Let’s get real on Germany

Let’s get real on Germany

The German Bundestag is not likely to revoke its Armenian genocide resolution, which has angered Ankara. Turkey wants German Chancellor Angela Merkel to at least come out and declare that this resolution is null and void for her. That won’t happen either.

Unable to respond in any effective way to Berlin, Ankara has chosen the meaningless path of “niggling retaliation.” It is blocking visitations by German politicians and medium-level government officials to Turkey’s İncirlik Air Base, where German military personnel are deployed against the Islamist State of Iraq and the Levant (ISIL).

German Defense Undersecretary Ralf Brauksiepe and a group of parliamentarians were denied entry to İncirlik recently. President Recep Tayyip Erdoğan and Foreign Minister Mevlüt Çavuşoğlu are adamant that this ban will continue. Not surprisingly, Berlin is up in arms. 

German Defense Minister Ursula von der Leyen has gotten clearance from Prime Minister Binali Yıldırım to visit the base. Yıldırım of course has no other choice but to give this clearance. Blocking this visit would put Ankara at loggerheads with other NATO allies and fuel their general mistrust of Turkey’s current leadership.
Meanwhile, German deputies are quoted saying this affair could result in the withdrawal of the German presence at the base. It was announced at the recent NATO summit in Warsaw that Germany would provide key support for Turkey’s air defense.

If Ankara insists on its “niggling retaliation,” and this results in the Germans pulling out of Incirlik it would be a disastrous development for Turkey, not Germany. It was Turkey that called on NATO for help after the Syrian crisis started spilling over into its territory.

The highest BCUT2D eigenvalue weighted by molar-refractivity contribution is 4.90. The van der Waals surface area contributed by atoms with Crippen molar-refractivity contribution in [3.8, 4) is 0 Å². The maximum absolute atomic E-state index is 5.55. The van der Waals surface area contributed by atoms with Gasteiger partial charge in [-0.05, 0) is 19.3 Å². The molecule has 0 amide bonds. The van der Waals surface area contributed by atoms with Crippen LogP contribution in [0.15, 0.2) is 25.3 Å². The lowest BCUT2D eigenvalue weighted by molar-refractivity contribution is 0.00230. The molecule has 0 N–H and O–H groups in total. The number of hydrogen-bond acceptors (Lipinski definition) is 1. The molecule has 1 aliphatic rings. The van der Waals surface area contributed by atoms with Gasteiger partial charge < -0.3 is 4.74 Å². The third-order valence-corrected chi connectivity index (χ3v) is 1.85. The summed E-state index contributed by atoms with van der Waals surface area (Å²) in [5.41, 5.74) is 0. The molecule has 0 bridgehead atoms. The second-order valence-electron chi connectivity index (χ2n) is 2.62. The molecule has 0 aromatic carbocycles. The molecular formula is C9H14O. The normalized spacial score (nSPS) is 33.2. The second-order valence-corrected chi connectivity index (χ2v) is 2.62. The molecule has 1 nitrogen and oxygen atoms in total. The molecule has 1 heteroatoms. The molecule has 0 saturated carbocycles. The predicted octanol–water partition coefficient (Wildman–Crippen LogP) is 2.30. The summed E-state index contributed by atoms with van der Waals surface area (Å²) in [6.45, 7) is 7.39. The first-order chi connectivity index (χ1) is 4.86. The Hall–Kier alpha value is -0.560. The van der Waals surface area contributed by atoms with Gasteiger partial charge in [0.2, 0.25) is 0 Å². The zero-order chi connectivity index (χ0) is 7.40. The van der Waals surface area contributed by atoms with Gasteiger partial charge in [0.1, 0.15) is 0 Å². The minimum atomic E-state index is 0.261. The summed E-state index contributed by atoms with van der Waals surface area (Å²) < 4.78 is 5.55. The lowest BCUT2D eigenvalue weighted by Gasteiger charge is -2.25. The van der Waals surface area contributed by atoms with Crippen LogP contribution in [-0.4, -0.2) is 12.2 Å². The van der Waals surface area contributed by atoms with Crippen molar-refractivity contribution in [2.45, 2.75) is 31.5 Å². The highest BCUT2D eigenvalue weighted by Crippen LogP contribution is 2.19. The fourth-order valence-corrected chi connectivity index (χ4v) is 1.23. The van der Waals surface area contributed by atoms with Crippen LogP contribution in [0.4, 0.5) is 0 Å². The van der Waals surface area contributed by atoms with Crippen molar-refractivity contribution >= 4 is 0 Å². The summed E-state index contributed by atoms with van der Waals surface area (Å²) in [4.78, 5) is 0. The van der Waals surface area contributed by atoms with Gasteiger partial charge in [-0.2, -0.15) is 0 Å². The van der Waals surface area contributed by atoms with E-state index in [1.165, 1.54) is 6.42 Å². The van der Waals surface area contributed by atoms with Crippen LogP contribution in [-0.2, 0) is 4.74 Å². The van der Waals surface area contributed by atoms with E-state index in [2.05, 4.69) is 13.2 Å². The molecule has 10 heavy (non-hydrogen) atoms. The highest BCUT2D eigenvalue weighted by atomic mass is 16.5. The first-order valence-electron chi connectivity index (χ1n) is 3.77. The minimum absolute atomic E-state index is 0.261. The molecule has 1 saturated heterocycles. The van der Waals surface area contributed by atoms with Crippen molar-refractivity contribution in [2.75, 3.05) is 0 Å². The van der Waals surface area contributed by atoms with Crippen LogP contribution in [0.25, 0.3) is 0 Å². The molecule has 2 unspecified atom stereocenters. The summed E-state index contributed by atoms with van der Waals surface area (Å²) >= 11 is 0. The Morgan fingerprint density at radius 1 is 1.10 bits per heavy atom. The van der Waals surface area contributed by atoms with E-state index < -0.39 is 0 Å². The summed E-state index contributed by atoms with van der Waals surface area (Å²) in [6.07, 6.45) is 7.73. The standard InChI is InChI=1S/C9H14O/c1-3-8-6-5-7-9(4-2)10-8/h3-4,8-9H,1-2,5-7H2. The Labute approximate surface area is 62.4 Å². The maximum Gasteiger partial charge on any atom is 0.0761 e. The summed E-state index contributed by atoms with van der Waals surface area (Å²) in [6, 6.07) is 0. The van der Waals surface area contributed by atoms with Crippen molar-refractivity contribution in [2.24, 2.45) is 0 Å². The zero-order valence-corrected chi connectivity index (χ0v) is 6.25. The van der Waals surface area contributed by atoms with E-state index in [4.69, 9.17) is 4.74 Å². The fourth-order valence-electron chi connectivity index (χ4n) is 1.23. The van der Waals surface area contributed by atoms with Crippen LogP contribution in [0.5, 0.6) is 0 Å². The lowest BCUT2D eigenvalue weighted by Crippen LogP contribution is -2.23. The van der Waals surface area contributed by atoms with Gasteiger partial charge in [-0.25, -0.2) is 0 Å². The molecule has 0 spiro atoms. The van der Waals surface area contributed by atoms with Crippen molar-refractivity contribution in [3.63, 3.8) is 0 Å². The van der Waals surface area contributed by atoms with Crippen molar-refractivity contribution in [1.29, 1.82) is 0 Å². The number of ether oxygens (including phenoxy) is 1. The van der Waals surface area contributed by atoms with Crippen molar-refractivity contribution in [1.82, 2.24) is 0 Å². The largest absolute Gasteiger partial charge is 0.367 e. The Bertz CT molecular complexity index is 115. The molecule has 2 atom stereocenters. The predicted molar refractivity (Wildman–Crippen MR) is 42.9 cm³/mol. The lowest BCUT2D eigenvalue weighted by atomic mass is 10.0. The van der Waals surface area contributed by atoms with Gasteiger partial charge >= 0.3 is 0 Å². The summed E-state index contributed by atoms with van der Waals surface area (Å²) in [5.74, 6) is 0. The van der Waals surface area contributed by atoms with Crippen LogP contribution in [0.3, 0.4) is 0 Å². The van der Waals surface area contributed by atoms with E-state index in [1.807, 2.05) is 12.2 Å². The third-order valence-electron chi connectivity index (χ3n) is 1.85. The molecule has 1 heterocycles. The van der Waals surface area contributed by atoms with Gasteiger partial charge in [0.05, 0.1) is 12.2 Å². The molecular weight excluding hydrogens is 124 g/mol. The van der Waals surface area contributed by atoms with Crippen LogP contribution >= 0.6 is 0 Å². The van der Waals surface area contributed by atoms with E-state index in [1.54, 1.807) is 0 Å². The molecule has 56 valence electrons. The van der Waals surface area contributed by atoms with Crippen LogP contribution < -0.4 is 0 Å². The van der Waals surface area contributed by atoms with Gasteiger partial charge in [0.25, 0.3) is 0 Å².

During the first and second Gulf wars and the conflicts in the region following the Arab Spring, Germany was among the countries providing support for Turkey against missile attacks. Preventing German deputies and medium-level government officials from visiting İncirlik appears, therefore, to be just another one of Ankara’s ill-considered foreign policy tactics which rarely, if at all, produce any results.

We see today where these tactics have left Turkey internationally, and how the government is trying to come out of the hole it dug for itself in this respect. Erdoğan and the ruling Justice and Development Party (AKP) clearly want to show their supporters how determined Turkey is in responding to things like the Armenian resolution.

This may convince some but many will be asking why Ankara doesn’t chuck the whole German military contingent out if it is so angry and as principled as it claims to be, rather than fooling around in this manner. 
The simple answer is that Ankara, while flexing its muscles with regard to German deputies and medium-level officials, does not have the capacity to do this against the German state. If it did NATO would start factoring in this possibility with regard to other allies that Ankara is angry at over this or that issue, and make its plans on the basis of the assumption of Turkey’s unreliability.

Veteran Turkish foreign policy analyst Cengiz Çandar argued in his piece for Al Monitor this week that one of the reasons behind Ankara’s drive to reconcile with Israel and Russia is to shore up its positon against the West.

Given how ties with Russia and Israel hit rock-bottom overnight, however, there is no reason why this can’t happen again with these countries, leaving Turkey with zero friends once more. We know that Erdoğan and his supporters hate all things associated with the West, but they are learning the hard way how much Turkey actually depends on its ties with Europe and the U.S., loath this as they may.

If what Çandar said is true, it means Ankara still has not understood the lessons of its past foreign policy mistakes.  Relying on Russia and Israel as a counter-balance to the EU and NATO would simply be the latest example of a less-than-clever (to put it nicely) move by Turkey’s current leadership.